The venerable Zach Lowe spent his week doing a deep dive on the long-term rebuilding plan that the Utah Jazz have slowly been assembling for years. I’m more optimistic than most about the amount of long-term success that Utah is creating for itself, so I found some early passages in Lowe’s piece a little harsh in appraising the team’s long-term future. However, Lowe ultimately came to the same conclusion that I’ve felt for a while now: the best shot that the Jazz have at a future championship is to continue growing with this same group of talented players.
Here are three thoughts that leapt out to me while reading Lowe’s very thorough piece:
Exciting Player Comparisons for Trey Lyles
I’m glad that Lowe sees that Utah rookie Lyles is full of potential — I see it, too. Lyles is such an intriguing player because, among other reasons, we’ve seen very few young big men who approach the game with so much basketball intelligence. The two players whom Lowe suggests that Lyles could one day play like are Draymond Green and Boris Diaw. Green and Diaw are a pair who are very different in their personal attitude and style, but they have the similarity of creating beautiful, flowing offense for elite teams.
The fact that those comparisons can be made to Lyles, at this point in his career, with a straight face, already means that he fell too far in the draft, at 12th overall. Lyles celebrated his 20th birthday in the middle of this season. Green averaged 2.9 points per game in a limited bench role in his age-22 rookie season. Diaw couldn’t stick in the starting lineup for a 13-win Atlanta Hawks team when he was 22. It might not feel like it, but Lyles is way ahead of schedule.
Dennis Lindsey Has Shown Ultimate Salary Cap Responsibility
The main critique that the Jazz have received this season is a thin second unit. More derisively, players like Raul Neto, Joe Ingles or Chris Johnson are burned for not being “real NBA players,” the thought being that general manager Lindsey should’ve been more active pursuing veteran free agents.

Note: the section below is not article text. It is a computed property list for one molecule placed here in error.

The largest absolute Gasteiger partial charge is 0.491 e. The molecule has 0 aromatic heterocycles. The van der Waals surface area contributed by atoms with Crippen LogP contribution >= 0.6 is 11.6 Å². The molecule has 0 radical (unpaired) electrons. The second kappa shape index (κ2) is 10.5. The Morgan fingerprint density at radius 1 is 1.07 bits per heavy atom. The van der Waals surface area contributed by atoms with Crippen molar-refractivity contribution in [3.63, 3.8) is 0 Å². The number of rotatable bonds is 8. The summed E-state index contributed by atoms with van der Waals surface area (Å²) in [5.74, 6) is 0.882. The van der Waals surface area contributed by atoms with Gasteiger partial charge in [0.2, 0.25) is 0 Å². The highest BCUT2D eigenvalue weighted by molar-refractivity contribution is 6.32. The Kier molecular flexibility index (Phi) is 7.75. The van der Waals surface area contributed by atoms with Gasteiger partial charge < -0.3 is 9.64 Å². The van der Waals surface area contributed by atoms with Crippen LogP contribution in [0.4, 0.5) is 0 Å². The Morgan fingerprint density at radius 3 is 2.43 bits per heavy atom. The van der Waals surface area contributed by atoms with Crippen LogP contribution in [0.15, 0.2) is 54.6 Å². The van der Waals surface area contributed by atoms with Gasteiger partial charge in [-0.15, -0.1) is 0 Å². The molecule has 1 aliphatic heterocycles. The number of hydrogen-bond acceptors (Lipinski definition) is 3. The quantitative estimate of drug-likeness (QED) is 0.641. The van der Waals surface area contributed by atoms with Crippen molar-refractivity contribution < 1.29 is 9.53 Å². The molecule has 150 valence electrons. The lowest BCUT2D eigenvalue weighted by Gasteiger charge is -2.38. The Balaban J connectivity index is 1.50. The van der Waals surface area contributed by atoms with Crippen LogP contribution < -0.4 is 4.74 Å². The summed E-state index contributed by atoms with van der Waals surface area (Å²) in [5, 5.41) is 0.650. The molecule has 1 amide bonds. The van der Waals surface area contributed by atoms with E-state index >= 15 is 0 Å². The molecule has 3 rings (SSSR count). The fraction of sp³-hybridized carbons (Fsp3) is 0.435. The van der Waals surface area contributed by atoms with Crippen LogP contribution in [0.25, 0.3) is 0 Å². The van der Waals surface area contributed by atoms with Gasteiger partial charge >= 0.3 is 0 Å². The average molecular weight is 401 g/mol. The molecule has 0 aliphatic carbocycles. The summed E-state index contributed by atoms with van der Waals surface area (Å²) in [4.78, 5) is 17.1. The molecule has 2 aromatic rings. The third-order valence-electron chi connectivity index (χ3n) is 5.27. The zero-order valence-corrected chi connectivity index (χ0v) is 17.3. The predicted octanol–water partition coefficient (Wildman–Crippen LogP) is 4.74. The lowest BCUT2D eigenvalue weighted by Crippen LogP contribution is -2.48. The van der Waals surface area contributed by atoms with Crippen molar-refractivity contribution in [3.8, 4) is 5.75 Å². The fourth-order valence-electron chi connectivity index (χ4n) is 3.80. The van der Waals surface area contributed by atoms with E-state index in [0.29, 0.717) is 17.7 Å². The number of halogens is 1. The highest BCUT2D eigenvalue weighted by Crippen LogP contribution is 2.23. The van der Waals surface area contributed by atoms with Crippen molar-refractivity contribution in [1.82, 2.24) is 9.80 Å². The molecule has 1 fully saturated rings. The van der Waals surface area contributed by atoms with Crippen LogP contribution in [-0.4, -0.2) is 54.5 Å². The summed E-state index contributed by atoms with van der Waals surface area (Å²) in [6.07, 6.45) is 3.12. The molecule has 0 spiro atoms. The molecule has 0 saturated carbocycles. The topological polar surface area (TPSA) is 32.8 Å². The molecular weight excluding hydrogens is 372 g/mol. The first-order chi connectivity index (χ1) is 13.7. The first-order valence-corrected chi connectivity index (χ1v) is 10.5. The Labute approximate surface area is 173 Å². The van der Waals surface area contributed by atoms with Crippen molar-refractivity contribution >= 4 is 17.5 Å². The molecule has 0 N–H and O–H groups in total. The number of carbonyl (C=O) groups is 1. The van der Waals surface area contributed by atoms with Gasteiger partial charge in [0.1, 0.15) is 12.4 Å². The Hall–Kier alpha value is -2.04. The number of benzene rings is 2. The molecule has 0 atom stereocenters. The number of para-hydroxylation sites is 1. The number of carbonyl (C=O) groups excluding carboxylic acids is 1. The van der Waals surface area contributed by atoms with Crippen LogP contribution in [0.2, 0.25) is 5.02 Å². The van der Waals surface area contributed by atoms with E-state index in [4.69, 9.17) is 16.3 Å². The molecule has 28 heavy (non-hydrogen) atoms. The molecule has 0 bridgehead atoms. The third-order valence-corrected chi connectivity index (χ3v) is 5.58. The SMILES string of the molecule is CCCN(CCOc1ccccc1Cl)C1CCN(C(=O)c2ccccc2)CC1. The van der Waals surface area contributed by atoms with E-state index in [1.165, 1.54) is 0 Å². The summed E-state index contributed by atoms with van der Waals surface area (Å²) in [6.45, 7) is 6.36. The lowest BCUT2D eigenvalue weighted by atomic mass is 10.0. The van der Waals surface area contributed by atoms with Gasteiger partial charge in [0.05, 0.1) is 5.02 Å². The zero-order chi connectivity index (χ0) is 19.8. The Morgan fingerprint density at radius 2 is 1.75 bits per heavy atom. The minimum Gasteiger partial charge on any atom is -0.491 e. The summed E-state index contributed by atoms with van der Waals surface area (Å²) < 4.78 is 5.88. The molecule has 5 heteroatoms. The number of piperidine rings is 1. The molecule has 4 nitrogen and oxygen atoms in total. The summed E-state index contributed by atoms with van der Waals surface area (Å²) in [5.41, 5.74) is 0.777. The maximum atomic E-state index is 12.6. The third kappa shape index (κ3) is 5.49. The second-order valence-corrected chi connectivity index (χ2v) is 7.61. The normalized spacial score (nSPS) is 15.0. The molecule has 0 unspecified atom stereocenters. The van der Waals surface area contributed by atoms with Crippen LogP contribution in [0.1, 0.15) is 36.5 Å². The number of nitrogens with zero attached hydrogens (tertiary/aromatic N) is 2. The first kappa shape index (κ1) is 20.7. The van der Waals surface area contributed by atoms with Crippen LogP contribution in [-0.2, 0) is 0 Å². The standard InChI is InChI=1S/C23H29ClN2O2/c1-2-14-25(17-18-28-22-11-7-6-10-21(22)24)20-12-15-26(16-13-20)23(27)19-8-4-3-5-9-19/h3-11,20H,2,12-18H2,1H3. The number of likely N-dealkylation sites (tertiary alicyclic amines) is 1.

On the other hand, Lowe paints a picture where the Jazz would have to — uncharacteristically — rocket way over the salary cap in order to retain all of their present talent.
Given these two opposing forces, I think Lindsey and his team have done a brilliant job of filling out the second half of the team’s roster. By seeking out inexpensive players who play with intelligence and passion, Utah is able to find diamonds in the rough — like Jeff Withey — while there are almost zero wasted future dollars on their cap sheet. Acquiring the type of veteran free agents that fans would most like to see in 2015-16 would require multi-year commitments, and clutter up valuable cap space for future seasons.
Channel the 2004 Detroit Pistons
It’s a personal pet peeve of mine to hear discussion of, “You can’t win a championship without an elite superstar.” For one, we’re often clueless about who those superstars will be in the future — did anybody see true greatness for Stephen Curry even three or four seasons into his career? And also: it’s not always true. The 2014 San Antonio Spurs won after Tim Duncan had exited that very uppermost echelon, and before Kawhi Leonard had entered it. I loved Lowe’s comparison of a hypothetically successful Jazz future to the 2004 Detroit Pistons, who won that year’s championship with five equally important members of their starting lineup:
Today’s Jazz are obviously a long ways off from being a team with that much identity, experience and style. I think it’d be exciting for the players and their fans, though, to move into the future with aspirations to be the “next” 2004 Detroit Pistons.